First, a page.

Six pack. What was I supposed to do with that? It was prompt given to us in a monologue writing class that I attended Saturday. I was at the Intensive Day Workshop offered by the Rock Hill Chapter of SCWW (South Carolina Writers’ Workshop), an annual event that offers instruction, fun, food, and exposure to other writers and their ideas. I also learned about Sunscribe Publishers, a new publisher in South Carolina.
Nick, a member of the Camden chapter, and I arrived about 8:30, and after registering we pored over the program, marveling at the myriad of choices available and wondering which sessions to attend. After much deliberation, we decided on Create and Organize Your Story for Dramatic Effect; Using the Semiconscious Mind to Spur Creative Thought; How to Make Your Dialogue Snap, Crackle, and Pop; and The Art of Monologue.
Between morning and afternoon sessions, we ate boxed lunches from McAlister’s and listened to several authors read their work. While polishing off his chocolate chip cookie, Nick spotted a woman whose work he had admired last year. At last spring’s conference, she had read a fictitious story about a woman coming home to find a dead man in her bathtub. From the discovery to the solution, the tale was entertaining and “fun.” After lunch, Nick introduced himself to the author and bought her book.
As an aside, I deliberately added “fictitious” to the above because when Nick was telling one of our table mates about the story, someone asked, “OMG, what did she do??”
It would be impossible to recount all of the many things I learned at the Rock Hill workshop, so I’m going to list just a few of my notes:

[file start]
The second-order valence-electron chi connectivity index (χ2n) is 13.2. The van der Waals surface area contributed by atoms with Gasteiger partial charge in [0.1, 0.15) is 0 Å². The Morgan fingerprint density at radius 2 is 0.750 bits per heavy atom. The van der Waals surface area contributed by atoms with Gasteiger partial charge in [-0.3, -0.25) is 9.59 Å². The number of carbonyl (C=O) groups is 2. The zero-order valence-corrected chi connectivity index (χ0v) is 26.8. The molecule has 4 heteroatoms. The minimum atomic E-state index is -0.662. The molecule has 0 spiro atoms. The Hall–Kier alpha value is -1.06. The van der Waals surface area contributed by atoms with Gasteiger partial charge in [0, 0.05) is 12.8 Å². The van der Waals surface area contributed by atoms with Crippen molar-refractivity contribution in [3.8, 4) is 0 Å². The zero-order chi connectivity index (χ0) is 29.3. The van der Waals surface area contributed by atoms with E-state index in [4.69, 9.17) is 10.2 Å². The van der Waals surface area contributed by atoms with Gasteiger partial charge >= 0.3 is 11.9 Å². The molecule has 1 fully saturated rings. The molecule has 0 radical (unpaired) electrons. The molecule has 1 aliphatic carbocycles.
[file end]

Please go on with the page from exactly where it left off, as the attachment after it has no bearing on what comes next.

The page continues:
- After you’ve written your story, go over it again and add more details. Do it again.
- It’s a moment in time for your character and you have to become that person. What does she see, smell? What kind of furniture does she have? What’s her favorite food? What does she do on a Saturday night? Does she have friends?
- Look at novels and see how they’re organized.
- You’ll need to interweave the character’s past and present.
- We don’t want the reader to ever be confused.
- The verb is the most important word in the sentence.
- What goes into your story must be important enough to be included.
- Metaphors pull your story up to a higher level.
- Dialogue reveals character, unveils attitudes, discloses personalities, and divulges thoughts.
- Use dialogue to drive your plot.
In our last session, Nick and I learned about the art of monologue. After reading several examples and teaching us what a monologue was, our instructor, Barbara Lawing, gave us some prompts to work with. I was crummy at this exercise, but some of my session-mates produced some amazingly good monologues using “six pack” as the prompt. Anxious to learn more about this type of writing, I ordered Jane Martin: Collected Plays from Amazon as soon as I got home.
Saturday was a day well-spent. We learned and laughed and rubbed shoulders with people who were trying to learn more about writing. I came home with a number of good ideas and a wealth of information and inspiration.